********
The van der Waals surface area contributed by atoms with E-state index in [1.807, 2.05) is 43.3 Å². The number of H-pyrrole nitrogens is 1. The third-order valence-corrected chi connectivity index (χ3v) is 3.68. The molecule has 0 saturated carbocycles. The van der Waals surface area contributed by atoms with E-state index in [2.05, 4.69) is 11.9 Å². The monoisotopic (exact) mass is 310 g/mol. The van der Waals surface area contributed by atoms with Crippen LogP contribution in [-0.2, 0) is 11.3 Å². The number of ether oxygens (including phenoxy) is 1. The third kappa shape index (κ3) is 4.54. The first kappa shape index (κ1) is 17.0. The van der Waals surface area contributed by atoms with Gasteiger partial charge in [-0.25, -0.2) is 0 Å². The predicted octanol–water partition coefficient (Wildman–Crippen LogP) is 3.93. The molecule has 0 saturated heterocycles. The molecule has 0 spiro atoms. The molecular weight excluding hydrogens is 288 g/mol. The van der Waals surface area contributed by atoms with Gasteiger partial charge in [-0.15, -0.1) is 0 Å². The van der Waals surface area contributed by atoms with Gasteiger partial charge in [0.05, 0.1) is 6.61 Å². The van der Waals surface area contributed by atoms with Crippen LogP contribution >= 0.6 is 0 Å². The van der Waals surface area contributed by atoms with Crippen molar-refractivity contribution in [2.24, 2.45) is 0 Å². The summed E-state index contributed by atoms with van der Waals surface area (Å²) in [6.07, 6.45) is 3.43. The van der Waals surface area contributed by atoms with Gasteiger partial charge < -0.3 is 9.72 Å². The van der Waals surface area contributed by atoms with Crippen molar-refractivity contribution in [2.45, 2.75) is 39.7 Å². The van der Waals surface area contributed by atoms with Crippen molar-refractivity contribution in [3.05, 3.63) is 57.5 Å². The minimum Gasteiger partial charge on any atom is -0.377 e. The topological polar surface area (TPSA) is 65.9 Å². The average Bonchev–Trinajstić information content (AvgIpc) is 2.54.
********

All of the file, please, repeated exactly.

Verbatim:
The van der Waals surface area contributed by atoms with E-state index in [1.807, 2.05) is 43.3 Å². The number of H-pyrrole nitrogens is 1. The third-order valence-corrected chi connectivity index (χ3v) is 3.68. The molecule has 0 saturated carbocycles. The van der Waals surface area contributed by atoms with E-state index in [2.05, 4.69) is 11.9 Å². The monoisotopic (exact) mass is 310 g/mol. The van der Waals surface area contributed by atoms with Crippen LogP contribution in [-0.2, 0) is 11.3 Å². The number of ether oxygens (including phenoxy) is 1. The third kappa shape index (κ3) is 4.54. The first kappa shape index (κ1) is 17.0. The van der Waals surface area contributed by atoms with Gasteiger partial charge in [-0.25, -0.2) is 0 Å². The predicted octanol–water partition coefficient (Wildman–Crippen LogP) is 3.93. The molecule has 0 saturated heterocycles. The molecule has 0 spiro atoms. The molecular weight excluding hydrogens is 288 g/mol. The van der Waals surface area contributed by atoms with Gasteiger partial charge in [-0.15, -0.1) is 0 Å². The van der Waals surface area contributed by atoms with Gasteiger partial charge in [0.05, 0.1) is 6.61 Å². The van der Waals surface area contributed by atoms with Crippen LogP contribution >= 0.6 is 0 Å². The van der Waals surface area contributed by atoms with Crippen molar-refractivity contribution in [2.24, 2.45) is 0 Å². The summed E-state index contributed by atoms with van der Waals surface area (Å²) in [6.07, 6.45) is 3.43. The van der Waals surface area contributed by atoms with Gasteiger partial charge < -0.3 is 9.72 Å². The van der Waals surface area contributed by atoms with Crippen molar-refractivity contribution in [2.45, 2.75) is 39.7 Å². The van der Waals surface area contributed by atoms with Crippen molar-refractivity contribution in [3.05, 3.63) is 57.5 Å². The minimum Gasteiger partial charge on any atom is -0.377 e. The topological polar surface area (TPSA) is 65.9 Å². The average Bonchev–Trinajstić information content (AvgIpc) is 2.54.